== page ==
Other works by Lanhas from this period have titles with a musical reference, eliciting the association of shapes with sounds. They were later replaced by a combination of acronyms and numbers. For reasons we don’t know, Tambores escapes this self-imposed standardisation.
He graduated in Architecture from the University of Porto’s School of Fine Arts in 1947 and is mainly recognised for his work as a painter. During his formative years in Porto, he led the Fine Arts Student Group. Belonging to a circle of students that included Nadir Afonso, Júlio Pomar and Manuel Pereira da Silva, he soon became interested in painting.
Considered the introducer of geometric abstractionism in Portugal, in 1945 he exhibited some of the paintings he had developed in the field of Abstractionism, a trend that would mark future Independent Exhibitions.
His entire work is characterised by a stylistic unity, conferred by the recurrent use of tense, broken lines that are sometimes repeated in parallel. The support of the plane, on which warm and cold, smooth or textured patches of colour are organised, combined with lines in perspective, proves to be the most important.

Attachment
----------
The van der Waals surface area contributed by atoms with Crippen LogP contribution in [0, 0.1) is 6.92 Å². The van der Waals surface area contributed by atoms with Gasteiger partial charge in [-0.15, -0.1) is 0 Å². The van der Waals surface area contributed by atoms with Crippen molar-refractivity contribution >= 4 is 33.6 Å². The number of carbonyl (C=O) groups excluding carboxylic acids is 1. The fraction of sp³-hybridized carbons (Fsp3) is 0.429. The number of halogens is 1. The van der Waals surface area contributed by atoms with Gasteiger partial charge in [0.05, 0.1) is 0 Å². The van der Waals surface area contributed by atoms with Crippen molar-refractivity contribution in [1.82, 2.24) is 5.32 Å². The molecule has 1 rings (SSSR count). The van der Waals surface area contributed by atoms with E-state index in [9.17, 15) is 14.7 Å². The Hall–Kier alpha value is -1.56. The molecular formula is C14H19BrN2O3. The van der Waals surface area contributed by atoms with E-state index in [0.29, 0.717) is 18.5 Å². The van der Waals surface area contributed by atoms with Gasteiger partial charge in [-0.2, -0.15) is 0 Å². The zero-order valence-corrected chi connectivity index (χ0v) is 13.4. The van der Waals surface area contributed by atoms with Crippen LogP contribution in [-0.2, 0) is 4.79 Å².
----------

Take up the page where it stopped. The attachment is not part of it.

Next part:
The colour range used, in a range of greys and ochres, alludes to the colours of certain minerals, sometimes used as the pigment itself. The broad, almost mechanical lines structure the field of perception, delimiting areas and taking on the function of signs.
The abstract nature of his painting is further reinforced by the technical designations given to the pictures, such as “O10-50” and “O42-69”.